- A stationary burning flame. A candle may be used; however, a Zippo-style lighter — one which will remain light when set down — will also suffice. If using a candle, also bring the means with which to light it.
- Enough stones to create a large, unbroken circle.
- A sharp object capable of drawing blood.
- A small piece of paper or cloth.
- Three questions.
- Begin at night, ideally on a cloudy, moonless one.
- Prepare the room: Draw the curtains, ensuring no light leaks in from the outside, and turn off all lamps or other light sources. Remove any pets, animals, or non-participating humans from the area.
- Create a large ring with the stones. Each stone should touch the one on either side of it, ensuring that the circle is unbroken. The Offering and Witness should stand within the perimeter of the circle; all other Witnesses should remain outside of it. The Incanter should bring with them the flame (plus the means to light it, if using a candle), and the sharp object; the Offering should bring the piece of paper or cloth. If a candle is being used, the Offering should also have matches or a lighter with her.
- Light the flame and place it in the center of the circle. After it is lit, the Incanter and the Offering should both approach it and face each other over it. Do NOT allow the Incanter and the Offering to touch each other.
- Using the sharp object, the Incanter must draw blood from the Offering. It is recommended that this be done by piercing or slicing a finger. As previously stipulated, the Incanter and the Offering may not touch flesh to flesh; however, it is possible for the Incanter to make the cut without otherwise touching the Offering.
- The Offering must deposit a drop of blood on the piece of paper or cloth before handing it to the Incanter. Again, the Incanter and the Offering should not under any circumstances touch each other during this process.
- The Offering may then return to the inner perimeter of the circle.
- The Incanter must burn the paper or cloth over the flame. After this has been done, all participants must close their eyes. Do NOT open your eyes unless specified to do so at any point during the ritual.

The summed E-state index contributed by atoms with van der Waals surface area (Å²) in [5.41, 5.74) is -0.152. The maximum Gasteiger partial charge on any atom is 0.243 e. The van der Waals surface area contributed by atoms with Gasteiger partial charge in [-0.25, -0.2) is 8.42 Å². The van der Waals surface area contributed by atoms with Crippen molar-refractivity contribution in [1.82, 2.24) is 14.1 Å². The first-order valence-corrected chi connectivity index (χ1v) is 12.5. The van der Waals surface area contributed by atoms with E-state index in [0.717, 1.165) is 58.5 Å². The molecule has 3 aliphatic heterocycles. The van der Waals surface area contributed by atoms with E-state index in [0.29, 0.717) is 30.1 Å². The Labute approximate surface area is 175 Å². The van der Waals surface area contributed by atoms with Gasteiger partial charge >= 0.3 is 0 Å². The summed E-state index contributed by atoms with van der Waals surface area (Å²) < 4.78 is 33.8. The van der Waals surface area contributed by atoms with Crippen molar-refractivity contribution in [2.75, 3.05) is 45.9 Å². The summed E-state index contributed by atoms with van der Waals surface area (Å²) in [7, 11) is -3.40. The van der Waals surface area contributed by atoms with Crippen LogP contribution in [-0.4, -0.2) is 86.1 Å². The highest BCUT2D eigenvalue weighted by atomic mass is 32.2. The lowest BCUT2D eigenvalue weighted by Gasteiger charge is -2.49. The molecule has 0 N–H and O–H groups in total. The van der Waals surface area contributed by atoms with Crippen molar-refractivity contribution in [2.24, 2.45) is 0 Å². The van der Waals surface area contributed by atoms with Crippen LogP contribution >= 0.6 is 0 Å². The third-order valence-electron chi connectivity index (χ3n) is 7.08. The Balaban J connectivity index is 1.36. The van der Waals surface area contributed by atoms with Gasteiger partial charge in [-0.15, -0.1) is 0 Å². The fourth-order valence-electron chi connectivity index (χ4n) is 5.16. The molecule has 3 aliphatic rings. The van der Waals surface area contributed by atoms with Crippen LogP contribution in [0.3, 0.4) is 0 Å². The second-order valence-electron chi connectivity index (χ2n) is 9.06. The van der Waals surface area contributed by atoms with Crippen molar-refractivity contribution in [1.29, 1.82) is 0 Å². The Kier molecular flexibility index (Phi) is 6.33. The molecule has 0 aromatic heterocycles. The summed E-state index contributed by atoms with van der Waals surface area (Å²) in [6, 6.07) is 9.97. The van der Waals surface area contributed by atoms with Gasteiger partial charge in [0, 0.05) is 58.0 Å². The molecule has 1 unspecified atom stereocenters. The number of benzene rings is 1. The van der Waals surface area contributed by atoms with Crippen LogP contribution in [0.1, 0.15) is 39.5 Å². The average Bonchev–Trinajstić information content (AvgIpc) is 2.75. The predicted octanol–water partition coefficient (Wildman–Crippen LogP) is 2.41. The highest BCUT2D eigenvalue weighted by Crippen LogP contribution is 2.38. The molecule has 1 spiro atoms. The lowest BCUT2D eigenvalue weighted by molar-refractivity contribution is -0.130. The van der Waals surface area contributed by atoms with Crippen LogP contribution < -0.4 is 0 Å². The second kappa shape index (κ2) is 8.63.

- The Incanter must recite the following words:“We summon you, Raven Man, to grace us with your supreme presence, we come to bid you offering of this virgin girl, to take as your own, and use as you please. Show your form to me, so that I may present you this gift.”
- The Incanter should repeat these words until complete and utter silence falls. When no other sound may be heard, the Incanter must open his eyes, snuff out the flame, and return to the circle’s inner perimeter. ONLY the Incanter may open his eyes. All other participants should remain with their eyes closed.
- If this is done correctly, the Raven Man will appear within the circle.
The Main Event:
- The Incanter may then ask the Raven Man if he is willing to answer any questions.
- If the Raven Man declines: Proceed immediately to Ending the Ritual.
- If the Raven Man agrees: The Incanter may ask the three questions he has prepared. Make note of the Raven Man’s responses, for the knowledge they contain will be of much value indeed.
- Do NOT anger, provoke, disrespect, or irritate the Raven Man.
Ending the Ritual:
- To release the Raven Man, all participants must open their eyes and yell, “Leave us, Raven Man!”
- The Offering must then rush forward and relight the flame. This will banish the Raven Man back to whence he came.
- The Raven Man’s answers may be vague or enigmatic, but they will always be correct.
- During the three-player version, it is not recommended that the Incanter ask the Raven Man more than three questions.
- The three-person version of this game is far riskier than the one-person version. For this reason, the three-person version should NOT be attempted more than once. Ever.
If the Offering Fails to Relight the Flame:
Those within the circle of stones may vanish. It is uncertain what happens to them or where they go; however, should one ask the Raven Man that question, he will respond only this:
“You would wish I had not told you.”
[Photo: Douglas Brown/Flickr]